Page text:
Reader reviews and comments on The Nightingale, plus links to write your own review.

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The Nightingale

by Kristin Hannah

The Nightingale by Kristin Hannah
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  • First Published:
    Feb 2015, 448 pages
    Paperback:
    Apr 2017, 592 pages

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There are currently 52 reader reviews for The Nightingale
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Sarah A

Outstanding
This story puts the reader in the middle of events as they happen. This is real story telling, effective when reflecting actual history and experiences. The depth and breath of the emotional relationships of the characters is nothing less than phenomenal. making the reader not only an eye witness but also feeling what the characters are feeling. I could not put this book down and reads at bedtime until my eyes crossed. Having lived through WWII and having visited France made this story all the more relative. What a read!
Anna Marie Virgint

The Nightingale
Riveting, well researched, illuminating on the topic of the Holocaust atrocities. I agree with another reviewer. I felt an empty spot in the story on how V ended up in America, and Antoine just dropped off the radar. Great, great book. Human depravity at its worst.
Lolli

The Nightingale
Best book of 2015. Be ready to finish it in one setting!
Laura

Great book
I describe this as a great book and I really did like it, but I thought it dragged in parts. The dialog was well written and the French terms and words were translated well, though I do speak French. Very apt descriptions of wartime Europe.
Chari in Maine

Great - Loved it
Kristin Hannah is great at writing this kind of book. She is a great writer and storyteller. This book is set in the WWII era in France. It's about the hardships, terror, brutality of the period, but also the bravery, kindness and humanity. I couldn't put it down, and you won't be able to either. The story stayed with me long after finishing and I still would like to go back and be with the characters again.
Chari Burdick

Hannah at her best
I loved this book. It is Hannah at her best. If you read Winter Garden you will love this one as well. I found myself wanting to go back to the characters lives long after I had finished the book. If you enjoy stories from the war and all the struggles that entailed...the bravery of the innocent. you will enjoy this book!
Power Reviewer Beckyh

Well researched and well written
Do not be put off by the “women’s fiction” classification of this book. THE NIGHTINGALE is a well- researched, well written discussion of the realities, cruelties and decisions that face an ordinary family in Vichy France. The book, beginning in 1938 as war approaches, is told from the viewpoint of the surviving sister many years later. The family, father and two sisters, is torn apart by their individual decisions when one sister and her children are forced to house a German officer in the family home in a small village after her husband joins the Allied Forces. The father, remaining in Paris, attempts to continue the family’s bookstore, while the second daughter chooses to join the resistance.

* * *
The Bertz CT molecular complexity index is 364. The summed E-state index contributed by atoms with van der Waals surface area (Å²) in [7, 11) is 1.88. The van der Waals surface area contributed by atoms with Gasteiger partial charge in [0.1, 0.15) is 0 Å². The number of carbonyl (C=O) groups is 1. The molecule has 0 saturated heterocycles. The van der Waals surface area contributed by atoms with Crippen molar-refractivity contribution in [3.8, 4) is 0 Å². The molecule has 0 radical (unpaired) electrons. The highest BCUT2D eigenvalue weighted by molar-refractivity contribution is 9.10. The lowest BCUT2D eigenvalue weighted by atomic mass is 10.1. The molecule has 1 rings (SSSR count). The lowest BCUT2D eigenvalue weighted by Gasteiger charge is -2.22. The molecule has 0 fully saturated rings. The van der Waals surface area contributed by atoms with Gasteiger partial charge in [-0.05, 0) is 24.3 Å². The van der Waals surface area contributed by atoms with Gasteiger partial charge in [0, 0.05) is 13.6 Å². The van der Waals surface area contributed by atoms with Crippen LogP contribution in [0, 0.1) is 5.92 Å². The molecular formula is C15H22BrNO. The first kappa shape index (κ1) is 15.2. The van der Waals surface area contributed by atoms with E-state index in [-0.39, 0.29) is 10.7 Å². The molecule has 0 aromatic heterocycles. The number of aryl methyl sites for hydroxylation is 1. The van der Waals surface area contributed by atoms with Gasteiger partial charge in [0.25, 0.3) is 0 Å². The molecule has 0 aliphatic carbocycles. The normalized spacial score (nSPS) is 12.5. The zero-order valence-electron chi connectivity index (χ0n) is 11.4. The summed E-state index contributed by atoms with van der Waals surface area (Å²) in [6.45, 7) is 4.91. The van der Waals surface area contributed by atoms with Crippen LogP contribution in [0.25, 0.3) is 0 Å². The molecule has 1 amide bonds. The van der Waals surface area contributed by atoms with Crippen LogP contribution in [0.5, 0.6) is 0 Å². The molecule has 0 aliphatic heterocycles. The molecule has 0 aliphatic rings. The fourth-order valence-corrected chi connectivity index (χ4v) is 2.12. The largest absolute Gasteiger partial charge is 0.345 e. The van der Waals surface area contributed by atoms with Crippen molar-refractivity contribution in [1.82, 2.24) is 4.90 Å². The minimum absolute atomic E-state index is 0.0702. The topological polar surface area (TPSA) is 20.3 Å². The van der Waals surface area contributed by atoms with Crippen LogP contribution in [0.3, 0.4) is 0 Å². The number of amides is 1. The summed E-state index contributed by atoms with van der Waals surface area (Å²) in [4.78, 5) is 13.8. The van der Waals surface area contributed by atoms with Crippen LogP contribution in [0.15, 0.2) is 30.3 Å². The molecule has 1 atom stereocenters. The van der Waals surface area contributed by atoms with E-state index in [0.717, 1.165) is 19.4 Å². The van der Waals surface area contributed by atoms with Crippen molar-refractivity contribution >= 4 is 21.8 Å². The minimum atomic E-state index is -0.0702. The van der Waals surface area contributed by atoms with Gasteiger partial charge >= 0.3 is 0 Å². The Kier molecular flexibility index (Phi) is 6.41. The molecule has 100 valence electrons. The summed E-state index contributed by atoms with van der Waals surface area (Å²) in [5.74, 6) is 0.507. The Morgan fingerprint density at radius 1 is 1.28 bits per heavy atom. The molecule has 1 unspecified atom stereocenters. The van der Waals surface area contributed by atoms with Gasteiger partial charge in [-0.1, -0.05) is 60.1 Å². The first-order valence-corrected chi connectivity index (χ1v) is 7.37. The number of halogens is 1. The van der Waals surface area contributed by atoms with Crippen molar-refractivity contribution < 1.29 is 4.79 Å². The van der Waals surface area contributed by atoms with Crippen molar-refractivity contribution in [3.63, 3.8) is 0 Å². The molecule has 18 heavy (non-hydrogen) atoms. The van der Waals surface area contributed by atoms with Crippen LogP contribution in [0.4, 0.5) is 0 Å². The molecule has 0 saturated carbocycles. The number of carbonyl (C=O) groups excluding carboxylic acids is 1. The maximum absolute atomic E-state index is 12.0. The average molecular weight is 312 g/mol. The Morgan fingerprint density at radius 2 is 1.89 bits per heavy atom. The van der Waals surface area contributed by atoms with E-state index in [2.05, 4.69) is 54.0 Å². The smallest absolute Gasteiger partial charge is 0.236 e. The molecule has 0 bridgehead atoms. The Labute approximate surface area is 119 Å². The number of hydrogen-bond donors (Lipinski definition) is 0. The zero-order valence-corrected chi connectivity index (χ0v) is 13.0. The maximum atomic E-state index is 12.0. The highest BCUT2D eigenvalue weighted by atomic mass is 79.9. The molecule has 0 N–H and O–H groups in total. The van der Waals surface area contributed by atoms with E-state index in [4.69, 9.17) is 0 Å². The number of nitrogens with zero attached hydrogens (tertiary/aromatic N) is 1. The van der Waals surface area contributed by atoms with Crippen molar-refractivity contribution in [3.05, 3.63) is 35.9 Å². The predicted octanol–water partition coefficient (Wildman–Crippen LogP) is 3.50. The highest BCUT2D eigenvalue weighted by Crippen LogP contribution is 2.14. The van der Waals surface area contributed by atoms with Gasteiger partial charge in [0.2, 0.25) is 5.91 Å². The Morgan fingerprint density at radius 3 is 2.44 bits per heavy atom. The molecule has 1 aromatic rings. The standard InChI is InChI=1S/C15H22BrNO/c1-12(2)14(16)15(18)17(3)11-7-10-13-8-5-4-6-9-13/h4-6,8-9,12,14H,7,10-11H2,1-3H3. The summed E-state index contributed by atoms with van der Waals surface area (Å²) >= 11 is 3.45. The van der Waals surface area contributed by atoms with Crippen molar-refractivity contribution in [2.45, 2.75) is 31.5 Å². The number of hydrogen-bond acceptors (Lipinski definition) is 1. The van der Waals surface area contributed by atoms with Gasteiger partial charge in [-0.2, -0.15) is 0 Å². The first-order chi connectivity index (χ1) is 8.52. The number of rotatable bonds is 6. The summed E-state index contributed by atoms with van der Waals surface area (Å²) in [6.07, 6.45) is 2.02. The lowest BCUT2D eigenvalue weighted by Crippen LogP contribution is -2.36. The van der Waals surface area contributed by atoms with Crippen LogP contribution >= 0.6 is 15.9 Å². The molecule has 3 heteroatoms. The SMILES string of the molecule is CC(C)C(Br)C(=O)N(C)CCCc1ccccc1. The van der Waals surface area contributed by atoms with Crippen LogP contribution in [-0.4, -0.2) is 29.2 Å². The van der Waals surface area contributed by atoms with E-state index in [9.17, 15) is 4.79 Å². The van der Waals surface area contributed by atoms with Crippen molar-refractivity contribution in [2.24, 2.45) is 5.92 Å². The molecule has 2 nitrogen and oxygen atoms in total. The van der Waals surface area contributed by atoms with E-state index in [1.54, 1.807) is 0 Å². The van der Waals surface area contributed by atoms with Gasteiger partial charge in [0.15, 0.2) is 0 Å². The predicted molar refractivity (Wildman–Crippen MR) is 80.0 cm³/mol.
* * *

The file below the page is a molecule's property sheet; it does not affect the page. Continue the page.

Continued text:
Village life under occupation and the dangers of resistance are clearly shown. The characters and situations are well developed and realistic. The supporting characters are shown to be humans acting under extreme duress – the good are not always good and the bad are not always bad.
I would have preferred to learn more about Rachel and her plight after she is forced from her job early in the occupation. We never quite learn how she is able to survive and seemingly thrive with no money and no way to get any.
Book groups will have a plethora of topics to discuss, including what decisions they would make concerning “outing” Jews, lying to friends and family, fraternizing with the enemy, murder, resistance, and many others.
5 of 5 stars
Power Reviewer Betty T. (Warner Robins, GA)

Loved it!!
There are so many books written about the Holocaust that I am somewhat burned out on them. But every now and then a new one comes out that just is not like all the rest. This holds true to "The Nightingale" by Kristin Hannah. Ms. Hannah has the gift of articulating the complexities of families and relationships. The reader can feel the struggles the characters are encountering – the pain of emotions felt and beatings taken, the fear of being found out and of losing the ones you love most in the world, the agonizing hunger felt each day. You are right there standing next to the characters; you are pulled into and become a part of the story. I thought she couldn't get any better than her book "Home Front", but this one is just as good, if not better

In "The Nightingale" the sisters Viann and Isabelle live in the "Free Zone" in France. But this Free Zone soon becomes Nazi-occupied. It is difficult to read of the burdens the French people had to deal with each day for several years. People did what they had to do to survive. Some people were brave enough and humane enough to make attempts to save the Jews. Others, in self-survival mode, looked the other way. Others sadly joined the Nazis in their atrocities. The story here is very real. It reminded me of the book "A Woman in Berlin" about what the women had to do to survive, and they guilt and self-loathing they felt afterwards. One statement in "The Nightingale' really hit me – "Men tell stories…Women get on with it…We did what we had to during the war, and when it was over, we picked up the pieces and started our lives over."

The characters are very human with their strengths and their weaknesses. I loved them, I hated them, I feared for them, I rejoiced with them. Now the book is over but the characters live on in my mind.

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